Detox is the first step in recovery from alcohol addiction and dependence. During detox, the alcohol leaves your system, and your body and brain adjust to functioning without the substance. While many people with alcohol use disorder choose to detox in an inpatient program, at-home detox services are also safe and increasingly common. If you plan on treating alcohol withdrawal at home, you’ll have the increased stability and privacy of a familiar living space, but you will need to know how to safely detox from alcohol at home.
How Long Does At-Home Alcohol Detox Take?
While everyone’s process will be slightly different, most people need about a week for detox. Depending on several factors, you may experience withdrawal symptoms for a shorter or longer time. If you can, try to clear your schedule of other responsibilities for several days.
Withdrawal symptoms usually begin within six hours of your last drink. These side effects last for about a day since your system needs around 24 hours to clear out all traces of alcohol. They might include:
- Shaky hands or tremors
- Nausea or vomiting
Seek medical attention if you experience symptoms like fever, hallucinations, delusions, or a rapid heart rate.
Who Should Treat Alcohol Withdrawal at Home?
People with severe alcohol use disorder or a long history of alcohol consumption are at higher risk for life-threatening withdrawal symptoms and should detox in a medical environment.
However, for many people with mild to moderate alcohol use disorder, treating alcohol withdrawal at home can be safe and effective.
At-home detox services may work for you if you meet most of these conditions:
- You don’t have any other serious medical conditions
- You have other responsibilities, like work, that you need to complete during treatment
- You don’t use any other addictive substances, like drugs
- You have a stable housing situation
- You have a strong support system of friends or family members
- You haven’t previously experienced severe withdrawal symptoms
Getting Medical Care While Detoxing at Home
If you choose an at-home detox program, having access to medical care is still crucial. Before you begin detox, meet with a doctor for a medical assessment and advice. Your doctor can give recommendations based on your specific situation, like withdrawal symptoms to watch out for or prescription medications to take if necessary.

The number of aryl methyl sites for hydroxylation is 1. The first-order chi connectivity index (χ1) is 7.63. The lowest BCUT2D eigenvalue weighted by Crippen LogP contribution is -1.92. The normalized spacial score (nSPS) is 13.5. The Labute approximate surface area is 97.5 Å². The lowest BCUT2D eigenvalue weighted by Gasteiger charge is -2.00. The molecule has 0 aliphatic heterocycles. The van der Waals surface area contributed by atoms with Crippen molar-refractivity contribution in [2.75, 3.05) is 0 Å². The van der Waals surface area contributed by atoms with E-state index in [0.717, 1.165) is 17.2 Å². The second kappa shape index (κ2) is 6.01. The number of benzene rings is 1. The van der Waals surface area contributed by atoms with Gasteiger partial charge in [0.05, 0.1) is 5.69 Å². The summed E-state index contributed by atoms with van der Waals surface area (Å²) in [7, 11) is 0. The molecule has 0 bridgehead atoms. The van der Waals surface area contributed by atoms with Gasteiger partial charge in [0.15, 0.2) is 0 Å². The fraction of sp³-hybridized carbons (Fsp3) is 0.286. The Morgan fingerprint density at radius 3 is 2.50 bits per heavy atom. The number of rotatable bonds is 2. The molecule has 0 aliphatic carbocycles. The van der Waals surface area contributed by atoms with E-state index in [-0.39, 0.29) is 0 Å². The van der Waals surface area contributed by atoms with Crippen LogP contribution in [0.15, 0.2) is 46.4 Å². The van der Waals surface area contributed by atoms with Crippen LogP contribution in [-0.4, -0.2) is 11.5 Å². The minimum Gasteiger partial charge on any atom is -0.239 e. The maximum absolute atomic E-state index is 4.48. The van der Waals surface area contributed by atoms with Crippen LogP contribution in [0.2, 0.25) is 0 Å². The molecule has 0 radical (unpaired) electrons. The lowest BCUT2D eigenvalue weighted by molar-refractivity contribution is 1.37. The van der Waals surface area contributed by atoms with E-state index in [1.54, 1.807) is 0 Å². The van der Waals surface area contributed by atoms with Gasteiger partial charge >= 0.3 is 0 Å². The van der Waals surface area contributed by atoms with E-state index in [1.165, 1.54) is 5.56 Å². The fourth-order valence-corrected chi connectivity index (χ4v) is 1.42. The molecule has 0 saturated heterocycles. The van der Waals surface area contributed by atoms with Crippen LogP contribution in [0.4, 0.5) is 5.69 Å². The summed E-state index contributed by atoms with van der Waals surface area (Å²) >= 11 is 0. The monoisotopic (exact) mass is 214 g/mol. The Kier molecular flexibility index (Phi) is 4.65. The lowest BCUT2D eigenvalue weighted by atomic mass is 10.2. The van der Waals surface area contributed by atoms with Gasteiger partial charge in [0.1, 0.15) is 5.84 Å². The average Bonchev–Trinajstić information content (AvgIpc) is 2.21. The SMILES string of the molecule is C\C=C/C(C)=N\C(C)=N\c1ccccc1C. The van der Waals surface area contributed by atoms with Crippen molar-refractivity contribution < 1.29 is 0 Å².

During detox, you should check in regularly with a medical professional through in-person meetings, phone calls, or video telehealth sessions. Tell them what symptoms you’re experiencing and how severe they are. While discomfort and minor symptoms are typical for withdrawal, more serious symptoms may require a visit to the emergency room.
Staying Healthy While Treating Alcohol Withdrawal at Home
Your doctor may recommend tapering or slowly reducing your alcohol consumption instead of quitting cold turkey. Tapering will lengthen the detox process but may help you withdraw more safely and avoid significant side effects.
You may want to keep a diary or record any withdrawal symptoms and cravings you experience to track your progress. You can include thoughts, situations, and events that trigger your desire to drink—this will help you learn more about triggers to avoid in recovery.
Staying fed and hydrated are also critical to your health during alcohol detox. Drink a lot of fluids, especially if nausea makes you unable to eat. Include beverages with electrolytes if you can since alcohol withdrawal sometimes causes electrolyte imbalances. Try to stay nourished with whole foods, like lean proteins and vegetables.
How to Safely Detox from Alcohol at Home
While learning how to safely detox from alcohol at home will require help from a professional recovery specialist, there are some tips you can consider, including:
- Keep yourself busy with work, hobbies, projects, or other activities. Whether they’re rigorous or relaxing, activities can distract you from cravings and keep your mind off alcohol.
- Light exercise boosts the immune system and offers other health benefits. Go for a walk, jog around the neighborhood, or engage in whatever exercise you prefer.
- If you get anxious, try coping techniques like deep breathing, meditation, listening to music, or taking a shower—anything that helps you relax.
Get on Track with Southern Sky
The work of recovery is ongoing. We’ll help you get there. Our outpatient programs include therapy, counseling, and other evidence-based treatment interventions. We have a long track record of helping people recover from alcohol use disorder.
Once you’ve taken the first step of detox, the real work begins. Reach out to us at [Direct] for more information about how to help yourself or someone you love.